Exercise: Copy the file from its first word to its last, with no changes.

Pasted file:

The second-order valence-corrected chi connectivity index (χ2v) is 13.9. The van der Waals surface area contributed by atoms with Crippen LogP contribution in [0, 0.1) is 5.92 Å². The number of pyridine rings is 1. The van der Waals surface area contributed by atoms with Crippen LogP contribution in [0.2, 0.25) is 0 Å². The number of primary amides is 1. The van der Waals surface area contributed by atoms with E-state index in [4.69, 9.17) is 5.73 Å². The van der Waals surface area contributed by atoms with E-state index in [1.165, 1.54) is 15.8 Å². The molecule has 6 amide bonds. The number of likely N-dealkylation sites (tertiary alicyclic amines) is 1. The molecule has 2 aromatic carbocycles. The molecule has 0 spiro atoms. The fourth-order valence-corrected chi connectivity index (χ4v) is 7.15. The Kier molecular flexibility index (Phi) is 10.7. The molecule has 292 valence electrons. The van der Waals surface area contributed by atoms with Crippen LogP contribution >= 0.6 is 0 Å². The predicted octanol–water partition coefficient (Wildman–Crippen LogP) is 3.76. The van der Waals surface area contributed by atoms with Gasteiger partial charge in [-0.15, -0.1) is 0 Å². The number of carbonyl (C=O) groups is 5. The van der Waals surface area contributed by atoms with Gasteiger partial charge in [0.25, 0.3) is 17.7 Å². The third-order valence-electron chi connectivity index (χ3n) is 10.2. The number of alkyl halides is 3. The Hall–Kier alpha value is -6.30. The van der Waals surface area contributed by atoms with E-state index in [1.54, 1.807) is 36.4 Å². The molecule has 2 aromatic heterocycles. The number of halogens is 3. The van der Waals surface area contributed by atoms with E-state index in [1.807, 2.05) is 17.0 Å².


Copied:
The second-order valence-corrected chi connectivity index (χ2v) is 13.9. The van der Waals surface area contributed by atoms with Crippen LogP contribution in [0, 0.1) is 5.92 Å². The number of pyridine rings is 1. The van der Waals surface area contributed by atoms with Crippen LogP contribution in [0.2, 0.25) is 0 Å². The number of primary amides is 1. The van der Waals surface area contributed by atoms with E-state index in [4.69, 9.17) is 5.73 Å². The van der Waals surface area contributed by atoms with E-state index in [1.165, 1.54) is 15.8 Å². The molecule has 6 amide bonds. The number of likely N-dealkylation sites (tertiary alicyclic amines) is 1. The molecule has 2 aromatic carbocycles. The molecule has 0 spiro atoms. The fourth-order valence-corrected chi connectivity index (χ4v) is 7.15. The Kier molecular flexibility index (Phi) is 10.7. The molecule has 292 valence electrons. The van der Waals surface area contributed by atoms with Crippen LogP contribution >= 0.6 is 0 Å². The predicted octanol–water partition coefficient (Wildman–Crippen LogP) is 3.76. The van der Waals surface area contributed by atoms with Gasteiger partial charge in [-0.15, -0.1) is 0 Å². The number of carbonyl (C=O) groups is 5. The van der Waals surface area contributed by atoms with Gasteiger partial charge in [0.25, 0.3) is 17.7 Å². The third-order valence-electron chi connectivity index (χ3n) is 10.2. The number of alkyl halides is 3. The Hall–Kier alpha value is -6.30. The van der Waals surface area contributed by atoms with E-state index in [1.54, 1.807) is 36.4 Å². The molecule has 2 aromatic heterocycles. The number of halogens is 3. The van der Waals surface area contributed by atoms with E-state index in [1.807, 2.05) is 17.0 Å².